"We want to accompany the entire life cycle of a product: from production to waste recycling," explains the chemist. ©Patrizia Jäger
"We want to accompany the entire life cycle of a product: from production to waste recycling," explains the chemist.

According to the European Commission, global chemical production will double by 2030. Despite comprehensive chemicals legislation in the EU, environmental pollution continues to increase: "In the past, attempts were made to replace hazardous substances. However, the substitutes have sometimes led to new problems in the environment and occupational and consumer safety," explains Dr Klaus Kümmerer, Professor of Sustainable Chemistry and Material Resources. Within the EU Green Deal, there is now a sector that focuses on chemistry in particular. The Chemicals Strategy for Sustainability (CSS) aims to make substitutes safe and sustainable by design (SSbD).

The EU project "The international ecosystem for accelerating the transition to Safe-and-Sustainable-by-design materials, products and processes” (IRISS), funded with 275,000 euros, takes a systemic approach: Within the three-year term, a Europe-wide network with all stakeholders will be established, using the textile and plastics industry as an example, in order to promote and anchor SSbD. "Determining which chemicals are needed for production, remain in the products, and cause environmental and sustainability problems already starts with the choice of fibres. It determines which chemicals are used in the production process. I.e. a system-oriented approach is crucial for the successful implementation of SSbD. For example, companies can avoid toxic substances in production as early as the planning stage if they have the necessary knowledge. We want to accompany the entire life cycle of a product: from production to waste recycling," explains the chemist.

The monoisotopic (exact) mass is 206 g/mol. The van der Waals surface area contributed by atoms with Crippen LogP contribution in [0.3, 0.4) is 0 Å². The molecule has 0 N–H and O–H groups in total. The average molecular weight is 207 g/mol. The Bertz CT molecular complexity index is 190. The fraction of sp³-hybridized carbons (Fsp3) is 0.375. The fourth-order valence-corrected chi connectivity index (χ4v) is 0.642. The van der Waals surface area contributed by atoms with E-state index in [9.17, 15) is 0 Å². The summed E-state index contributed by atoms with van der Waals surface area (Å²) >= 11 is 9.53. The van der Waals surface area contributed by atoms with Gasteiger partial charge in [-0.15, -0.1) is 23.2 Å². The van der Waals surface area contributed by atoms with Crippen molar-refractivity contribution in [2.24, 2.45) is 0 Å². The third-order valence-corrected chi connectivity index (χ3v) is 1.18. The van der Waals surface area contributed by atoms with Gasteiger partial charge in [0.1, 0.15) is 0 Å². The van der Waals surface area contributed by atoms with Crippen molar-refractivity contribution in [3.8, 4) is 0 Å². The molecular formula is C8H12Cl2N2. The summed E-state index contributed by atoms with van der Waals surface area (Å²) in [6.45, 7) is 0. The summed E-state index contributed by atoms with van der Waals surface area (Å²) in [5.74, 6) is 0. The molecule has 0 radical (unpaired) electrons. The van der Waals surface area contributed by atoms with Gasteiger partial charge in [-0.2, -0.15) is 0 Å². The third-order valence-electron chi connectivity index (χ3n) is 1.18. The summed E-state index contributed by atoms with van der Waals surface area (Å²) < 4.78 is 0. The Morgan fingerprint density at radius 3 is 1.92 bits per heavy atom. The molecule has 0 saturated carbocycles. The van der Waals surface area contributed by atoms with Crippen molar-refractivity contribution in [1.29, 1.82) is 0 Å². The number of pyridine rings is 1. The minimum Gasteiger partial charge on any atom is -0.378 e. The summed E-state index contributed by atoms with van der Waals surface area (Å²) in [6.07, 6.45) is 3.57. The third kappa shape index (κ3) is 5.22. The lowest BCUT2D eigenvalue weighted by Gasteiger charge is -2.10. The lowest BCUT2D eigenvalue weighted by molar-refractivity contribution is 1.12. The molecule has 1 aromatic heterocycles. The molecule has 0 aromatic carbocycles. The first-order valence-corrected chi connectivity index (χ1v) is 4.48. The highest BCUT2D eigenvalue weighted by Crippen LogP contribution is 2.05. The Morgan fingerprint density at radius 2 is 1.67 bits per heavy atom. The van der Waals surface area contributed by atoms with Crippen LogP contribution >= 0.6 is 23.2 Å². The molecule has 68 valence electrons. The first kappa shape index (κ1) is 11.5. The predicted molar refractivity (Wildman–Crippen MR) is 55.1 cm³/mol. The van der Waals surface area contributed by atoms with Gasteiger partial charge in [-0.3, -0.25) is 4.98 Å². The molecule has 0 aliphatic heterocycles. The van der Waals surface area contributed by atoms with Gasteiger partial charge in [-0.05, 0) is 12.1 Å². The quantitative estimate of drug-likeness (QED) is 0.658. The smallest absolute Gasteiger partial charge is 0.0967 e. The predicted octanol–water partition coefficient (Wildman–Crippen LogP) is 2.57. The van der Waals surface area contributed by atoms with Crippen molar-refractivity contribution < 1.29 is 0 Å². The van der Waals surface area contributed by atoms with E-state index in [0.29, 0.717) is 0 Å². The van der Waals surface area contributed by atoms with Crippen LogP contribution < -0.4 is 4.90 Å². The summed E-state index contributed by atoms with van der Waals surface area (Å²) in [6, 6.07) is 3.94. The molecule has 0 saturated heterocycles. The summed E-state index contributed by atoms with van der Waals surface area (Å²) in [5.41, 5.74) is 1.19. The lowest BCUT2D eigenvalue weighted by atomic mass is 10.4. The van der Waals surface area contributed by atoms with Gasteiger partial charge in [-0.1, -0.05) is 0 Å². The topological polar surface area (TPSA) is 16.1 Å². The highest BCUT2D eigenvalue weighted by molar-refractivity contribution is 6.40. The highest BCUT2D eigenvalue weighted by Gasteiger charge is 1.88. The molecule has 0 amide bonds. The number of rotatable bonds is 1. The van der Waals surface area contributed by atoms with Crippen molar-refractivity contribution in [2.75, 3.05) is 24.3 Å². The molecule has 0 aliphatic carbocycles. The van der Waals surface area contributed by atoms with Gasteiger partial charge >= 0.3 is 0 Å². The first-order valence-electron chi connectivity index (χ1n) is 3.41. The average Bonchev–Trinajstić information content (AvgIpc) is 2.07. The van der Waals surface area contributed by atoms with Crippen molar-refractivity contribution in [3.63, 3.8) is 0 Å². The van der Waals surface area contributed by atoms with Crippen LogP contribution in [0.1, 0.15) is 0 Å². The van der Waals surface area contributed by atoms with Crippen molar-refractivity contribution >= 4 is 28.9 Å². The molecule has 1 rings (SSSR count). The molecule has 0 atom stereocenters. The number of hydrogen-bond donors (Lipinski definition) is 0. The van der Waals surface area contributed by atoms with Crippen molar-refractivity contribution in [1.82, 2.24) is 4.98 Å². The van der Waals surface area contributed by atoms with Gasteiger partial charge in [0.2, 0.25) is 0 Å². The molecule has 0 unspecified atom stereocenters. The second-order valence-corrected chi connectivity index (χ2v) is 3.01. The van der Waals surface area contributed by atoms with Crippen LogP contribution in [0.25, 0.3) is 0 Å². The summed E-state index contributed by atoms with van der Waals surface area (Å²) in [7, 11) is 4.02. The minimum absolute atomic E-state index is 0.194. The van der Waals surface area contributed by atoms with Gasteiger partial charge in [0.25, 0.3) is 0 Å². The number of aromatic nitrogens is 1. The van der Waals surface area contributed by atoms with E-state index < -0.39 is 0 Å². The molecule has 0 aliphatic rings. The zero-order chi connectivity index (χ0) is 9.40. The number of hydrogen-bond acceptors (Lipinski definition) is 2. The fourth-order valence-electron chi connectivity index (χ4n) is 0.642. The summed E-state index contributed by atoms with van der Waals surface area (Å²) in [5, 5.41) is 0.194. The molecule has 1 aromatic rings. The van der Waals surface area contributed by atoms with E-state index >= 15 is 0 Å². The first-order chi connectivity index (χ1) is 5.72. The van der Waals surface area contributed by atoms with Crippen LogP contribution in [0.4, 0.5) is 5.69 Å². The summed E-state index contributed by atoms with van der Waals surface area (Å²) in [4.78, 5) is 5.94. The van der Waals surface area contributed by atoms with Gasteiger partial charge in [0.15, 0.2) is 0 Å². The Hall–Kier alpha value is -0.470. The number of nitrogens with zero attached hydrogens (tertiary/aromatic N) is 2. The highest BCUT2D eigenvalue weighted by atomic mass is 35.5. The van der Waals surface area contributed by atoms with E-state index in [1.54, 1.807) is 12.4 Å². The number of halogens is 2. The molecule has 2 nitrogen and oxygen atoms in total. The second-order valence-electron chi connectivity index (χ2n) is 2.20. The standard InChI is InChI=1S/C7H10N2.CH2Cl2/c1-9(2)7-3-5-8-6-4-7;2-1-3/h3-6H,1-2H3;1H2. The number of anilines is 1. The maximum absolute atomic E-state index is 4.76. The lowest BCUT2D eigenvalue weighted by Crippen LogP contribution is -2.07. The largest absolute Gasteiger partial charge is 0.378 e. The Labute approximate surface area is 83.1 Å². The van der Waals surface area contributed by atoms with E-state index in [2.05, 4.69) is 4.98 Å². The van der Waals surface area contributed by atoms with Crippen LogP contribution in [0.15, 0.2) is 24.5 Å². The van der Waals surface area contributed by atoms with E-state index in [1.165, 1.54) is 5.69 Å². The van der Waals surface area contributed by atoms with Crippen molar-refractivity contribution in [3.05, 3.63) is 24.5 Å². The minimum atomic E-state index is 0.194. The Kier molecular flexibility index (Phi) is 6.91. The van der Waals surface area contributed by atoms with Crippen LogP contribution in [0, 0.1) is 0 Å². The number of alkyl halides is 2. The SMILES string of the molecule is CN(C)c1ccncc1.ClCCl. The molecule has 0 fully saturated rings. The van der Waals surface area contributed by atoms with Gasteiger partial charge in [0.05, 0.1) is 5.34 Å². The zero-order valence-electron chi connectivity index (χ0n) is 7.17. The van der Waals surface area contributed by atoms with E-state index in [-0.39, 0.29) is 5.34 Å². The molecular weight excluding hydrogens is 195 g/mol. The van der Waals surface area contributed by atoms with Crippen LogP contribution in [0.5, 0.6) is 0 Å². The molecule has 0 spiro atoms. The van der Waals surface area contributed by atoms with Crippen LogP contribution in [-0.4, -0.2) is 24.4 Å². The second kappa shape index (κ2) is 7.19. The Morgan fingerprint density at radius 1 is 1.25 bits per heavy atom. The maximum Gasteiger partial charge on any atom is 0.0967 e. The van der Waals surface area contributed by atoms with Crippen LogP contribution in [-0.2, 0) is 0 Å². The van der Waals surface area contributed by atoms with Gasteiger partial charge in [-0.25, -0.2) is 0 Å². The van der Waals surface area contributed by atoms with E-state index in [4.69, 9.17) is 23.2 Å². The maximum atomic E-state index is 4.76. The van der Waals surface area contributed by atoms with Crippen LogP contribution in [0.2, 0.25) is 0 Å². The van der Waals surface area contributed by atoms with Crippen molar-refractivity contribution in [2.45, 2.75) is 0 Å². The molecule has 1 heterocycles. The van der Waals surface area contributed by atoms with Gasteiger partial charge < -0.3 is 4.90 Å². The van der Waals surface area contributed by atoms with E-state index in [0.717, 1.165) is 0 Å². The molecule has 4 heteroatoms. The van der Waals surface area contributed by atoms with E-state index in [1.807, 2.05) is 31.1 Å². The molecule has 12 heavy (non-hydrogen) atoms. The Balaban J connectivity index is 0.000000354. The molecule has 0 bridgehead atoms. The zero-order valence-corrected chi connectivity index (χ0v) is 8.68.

In collaboration with the University of Birmingham, Leuphana researchers assess what information and methods are already available on hazardous substances. In response to what is lacking, they will develop training modules. The course contents shall find a place both in vocational and further education as well as in university teaching.

The IRISS project aims to connect and transform the SSbD community in Europe and globally towards a life cycle approach that holistically integrates safety, climate neutrality, as well as recyclability and functionality of materials, products and processes, to meet the EU Green Deal, the EU Chemicals Strategy for Sustainability and the UN SDGs.

IRISS is unique in that the consortium is composed of around 20 core and network partners from politics, industry, research and education.

Contact

  • Prof. Dr. Klaus Kümmerer
  • Dr. Ing. Oliver Olsson